Endoscopy
DOI: 10.1055/a-0865-1960
Original article
© Georg Thieme Verlag KG Stuttgart · New York

Prophylactic pancreatic duct stenting in severe acute necrotizing pancreatitis: a prospective randomized study

Heikki Karjula
1  Department of Surgery, Oulu University Hospital, Oulu, Finland
,
Palle Nordblad Schmidt
2  Department of Gastroenterology and Gastrointestinal Surgery, Hvidovre Hospital, Copenhagen, Denmark
,
Jyrki Mäkelä
1  Department of Surgery, Oulu University Hospital, Oulu, Finland
,
Janne H. Liisanantti
3  Department of Anesthesiology, Division of Intensive Care Medicine, Oulu University Hospital, Oulu, Finland
,
Pasi Ohtonen
1  Department of Surgery, Oulu University Hospital, Oulu, Finland
,
Arto Saarela
1  Department of Surgery, Oulu University Hospital, Oulu, Finland
› Author Affiliations
TRIAL REGISTRATION: Multi-center, randomized, prospective trial NCT01767233 at clinicaltrials.gov
Further Information

Publication History

submitted 01 June 2018

accepted after revision 05 February 2019

Publication Date:
20 March 2019 (eFirst)

Abstract

Background Pancreatic duct disruption is common and is associated with high morbidity in cases of acute necrotizing pancreatitis (ANP). In this study, we tested the feasibility and safety of prophylactic pancreatic duct stenting (PPDS) in ANP and compared PPDS with conservative treatment.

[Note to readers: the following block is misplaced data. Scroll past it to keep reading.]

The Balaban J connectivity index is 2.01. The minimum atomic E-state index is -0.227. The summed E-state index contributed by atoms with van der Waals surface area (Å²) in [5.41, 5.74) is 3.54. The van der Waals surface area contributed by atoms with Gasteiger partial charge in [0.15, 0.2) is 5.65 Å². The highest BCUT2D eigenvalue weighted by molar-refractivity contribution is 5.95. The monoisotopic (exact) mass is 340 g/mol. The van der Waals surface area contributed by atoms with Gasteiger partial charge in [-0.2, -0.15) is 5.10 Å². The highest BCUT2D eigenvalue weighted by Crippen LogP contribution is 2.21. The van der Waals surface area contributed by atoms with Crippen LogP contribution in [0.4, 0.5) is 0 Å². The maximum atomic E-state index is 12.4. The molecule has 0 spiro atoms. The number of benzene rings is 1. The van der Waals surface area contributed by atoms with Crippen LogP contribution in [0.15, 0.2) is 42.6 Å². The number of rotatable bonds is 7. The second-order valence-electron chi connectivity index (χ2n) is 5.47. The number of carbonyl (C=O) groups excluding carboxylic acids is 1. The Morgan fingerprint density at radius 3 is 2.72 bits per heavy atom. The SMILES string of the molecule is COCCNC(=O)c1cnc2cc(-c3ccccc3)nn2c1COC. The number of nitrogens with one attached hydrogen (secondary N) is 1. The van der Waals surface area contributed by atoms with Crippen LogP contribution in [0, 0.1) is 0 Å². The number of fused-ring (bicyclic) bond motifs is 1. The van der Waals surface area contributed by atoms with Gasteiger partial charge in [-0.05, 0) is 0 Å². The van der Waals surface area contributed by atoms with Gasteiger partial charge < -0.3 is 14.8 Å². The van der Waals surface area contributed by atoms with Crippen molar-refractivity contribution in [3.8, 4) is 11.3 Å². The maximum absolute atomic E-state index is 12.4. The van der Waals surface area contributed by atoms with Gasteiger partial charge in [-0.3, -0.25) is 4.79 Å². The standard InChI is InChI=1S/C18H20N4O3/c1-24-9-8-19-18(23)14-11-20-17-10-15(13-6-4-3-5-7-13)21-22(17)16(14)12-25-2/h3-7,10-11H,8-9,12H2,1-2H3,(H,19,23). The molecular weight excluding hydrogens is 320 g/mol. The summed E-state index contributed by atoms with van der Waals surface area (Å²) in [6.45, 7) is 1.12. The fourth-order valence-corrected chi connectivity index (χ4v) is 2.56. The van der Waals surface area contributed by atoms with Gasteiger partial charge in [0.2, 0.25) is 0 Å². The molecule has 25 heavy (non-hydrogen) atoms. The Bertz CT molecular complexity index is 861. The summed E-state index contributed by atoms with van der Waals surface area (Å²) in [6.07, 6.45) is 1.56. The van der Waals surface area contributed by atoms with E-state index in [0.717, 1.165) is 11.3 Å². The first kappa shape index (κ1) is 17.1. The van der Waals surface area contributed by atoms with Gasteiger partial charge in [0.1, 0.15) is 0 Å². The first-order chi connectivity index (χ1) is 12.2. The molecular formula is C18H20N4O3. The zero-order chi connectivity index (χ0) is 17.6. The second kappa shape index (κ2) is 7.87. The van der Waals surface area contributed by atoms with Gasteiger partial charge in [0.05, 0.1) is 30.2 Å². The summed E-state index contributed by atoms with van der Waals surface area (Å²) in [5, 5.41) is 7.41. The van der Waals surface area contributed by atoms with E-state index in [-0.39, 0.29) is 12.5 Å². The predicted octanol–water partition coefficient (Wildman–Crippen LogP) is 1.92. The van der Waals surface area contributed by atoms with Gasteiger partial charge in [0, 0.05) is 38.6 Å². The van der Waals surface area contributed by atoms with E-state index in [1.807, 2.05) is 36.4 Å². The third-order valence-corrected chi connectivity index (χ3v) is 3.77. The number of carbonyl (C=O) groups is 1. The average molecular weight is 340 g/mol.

Methods We prospectively enrolled patients (aged 18 – 75 years) diagnosed with ANP between February 2011 and July 2015. These patients were prospectively randomized to receive PPDS or conservative treatment at two tertiary centers. PPDS was performed as soon as possible after randomization.

Results Concern regarding iatrogenic infections with pancreatic necrosis in the PPDS group prompted interim analysis, which confirmed a highly elevated risk. Thus, the trial was terminated prematurely for ethical reasons. Of the 11 patients in the PPDS group, all patients with successful pancreatic duct placement (5/5, 100 %) presented with infection, compared with only 3 of the 13 patients (23.1 %) in the conservative treatment group (P = 0.01). Analysis revealed success rates of 63.6 % for pancreatic duct cannulation, 45.5 % for pancreatic duct stenting, and 18.2 % for placement of a stent bridging the necrosis. Cannulation and stenting failures were due to duodenal edema and pancreatic duct stenosis.

Conclusions PPDS in ANP is associated with an unacceptably high risk of pancreatic necrosis infection. In addition, the procedure is technically challenging due to duodenal edema and ductal stenosis.

Supplementary material, Table 1s